Thursday, October 04, 2018 /07:49 AM /S & P Global
S&P Global Ratings affirmed its 'B-/B' long- and short-term issuer credit ratings on Togo-based Ecobank Transnational Inc. (ETI) and its 'B/B' long- and short-term issuer credit ratings on Ecobank Nigeria Ltd. (ENG). The outlook on both is stable.
The affirmation reflects our expectation that Ecobank group's financial performance will improve gradually over the next 12-24 months, with lower problematic assets and slightly higher profitability on the back of more stable macroeconomic conditions in key operating markets.
The group returned to profitability in 2017 because of a significant decline in cost of risk and reduced operating costs. We expect the group's asset quality indicators to continue improving over the next 12-24 months, including nonperforming loans (NPLs; loans overdue by more than 90 days) falling to around 7%-8% of total loans and coverage of NPLs by provisions increasing above 90%.
To that end, the group is strengthening its credit risk management framework and monitoring processes. Under our base-case scenario, the group will also maintain
relatively elevated credit provisions at around 2.6% of total loans as it strengthens its NPL coverage ratio and transitions to International Financial Reporting Standard (IFRS) 9.
Coverage of NPLs by provisions improved to 81% in the first half of 2018 from 52% at year-end 2017, incorporating $299 million of IFRS 9 provisions. We still view the group's weak loss experience and exposure to moderate coverage of NPLs compared with peers as negative for its credit profile.
We expect the group's return on equity will average 15% over the next 12-24 months, which would somewhat support a stabilization of the group's risk-adjusted capital (RAC) ratio around 3.3%-3.6% over the same period, assuming no dividend distribution. We see capitalization as a weakness for the group's overall credit profile.
Our ratings reflect the group's strong footprint in Africa and the new management team's efforts to address the group's asset quality issues, stabilize its financial profile, and shift its strategy toward a targeted country-by-country approach rather than geographic expansion as a priority over earnings.
The funding base of the group and its subsidiaries is in line with peers', andthe group maintains a reasonable level of liquidity, in our opinion. All of the group's subsidiaries are largely funded by short-term customer deposits (total deposits accounted for 90% of the funding base and 173% of total loans on June 30, 2018), with a preference for retail and nonfinancial corporate current and savings accounts to lower the cost of funds.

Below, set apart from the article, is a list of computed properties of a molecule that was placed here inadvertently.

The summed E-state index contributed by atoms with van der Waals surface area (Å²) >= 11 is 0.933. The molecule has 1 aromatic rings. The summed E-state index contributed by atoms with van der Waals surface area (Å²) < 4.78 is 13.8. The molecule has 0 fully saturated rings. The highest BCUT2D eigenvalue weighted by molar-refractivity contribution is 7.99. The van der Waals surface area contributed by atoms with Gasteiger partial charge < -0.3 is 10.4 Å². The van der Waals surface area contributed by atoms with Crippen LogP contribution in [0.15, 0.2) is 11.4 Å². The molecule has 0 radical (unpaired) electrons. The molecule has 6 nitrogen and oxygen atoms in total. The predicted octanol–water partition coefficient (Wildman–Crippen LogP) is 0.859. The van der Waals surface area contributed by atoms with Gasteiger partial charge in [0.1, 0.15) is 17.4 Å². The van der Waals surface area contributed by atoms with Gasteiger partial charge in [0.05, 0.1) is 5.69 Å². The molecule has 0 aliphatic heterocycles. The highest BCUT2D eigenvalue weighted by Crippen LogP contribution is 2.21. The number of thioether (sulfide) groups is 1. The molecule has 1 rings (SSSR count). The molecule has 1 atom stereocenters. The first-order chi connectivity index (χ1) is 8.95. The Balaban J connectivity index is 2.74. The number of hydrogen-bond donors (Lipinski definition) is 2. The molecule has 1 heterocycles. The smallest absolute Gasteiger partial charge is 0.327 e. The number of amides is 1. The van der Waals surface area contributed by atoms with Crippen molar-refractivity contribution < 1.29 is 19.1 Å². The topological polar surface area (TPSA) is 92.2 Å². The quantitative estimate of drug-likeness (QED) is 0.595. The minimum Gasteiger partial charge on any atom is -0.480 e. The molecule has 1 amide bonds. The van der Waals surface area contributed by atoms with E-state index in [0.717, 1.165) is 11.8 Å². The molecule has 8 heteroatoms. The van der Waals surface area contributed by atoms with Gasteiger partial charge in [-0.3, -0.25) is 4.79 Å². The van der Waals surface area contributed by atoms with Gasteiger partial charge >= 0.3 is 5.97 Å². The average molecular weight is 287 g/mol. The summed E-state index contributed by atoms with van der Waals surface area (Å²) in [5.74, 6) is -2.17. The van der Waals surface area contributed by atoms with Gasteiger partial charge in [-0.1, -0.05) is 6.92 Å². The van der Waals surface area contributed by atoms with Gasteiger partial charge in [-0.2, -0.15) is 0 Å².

There is fungibility of liquidity within the group. Furthermore, at 134% as of June 30, 2018, the group's stable funding ratio compares well with peers'. The group's broad
liquid assets-to-short-term wholesale funding ratio was at 7.7x at end-June 2018, while its net broad liquid assets covered 46% of short-term deposits at the same date.
Overall, we assess the group credit profile at 'b'. Our rating on ETI, the non-operating holding company, is only one notch below the group credit profile(rather than the standard two notches), since we do not see ETI as currently vulnerable to nonpayment, or dependent upon favorable business, financial, and economic conditions to meet its financial obligations in the next 12 months.
In addition, the group's double leverage has stabilized around 100%, which we consider as moderately high. We understand that the group targets a double leverage ratio close to 100% over the next 12-24 months. We also consider ENG a core subsidiary of the Ecobank Group. ENG accounted for approximately 30% of total group assets at year-end 2017. Therefore, our ratings on ENG reflect the wider group credit profile.
The stable outlook on ETI and ENG reflects our expectation that the group's asset quality and financial performance will gradually improve over the next 12 months. It also incorporates our expectation that ETI will maintain its double leverage at manageable levels.
We would lower the rating on ENG if the group's RAC ratio fell below 3% or if the group exhibited a higher cost of risk than we currently expect. We would also lower the rating on ENG if we took a similar rating action on Nigeria. Finally, we would lower the ratings on ETI if we were to notice a significant increase in double leverage above 120%.
An upgrade of ENG or ETI appears unlikely over the next 12 months and would require a significant strengthening of capitalization or asset quality.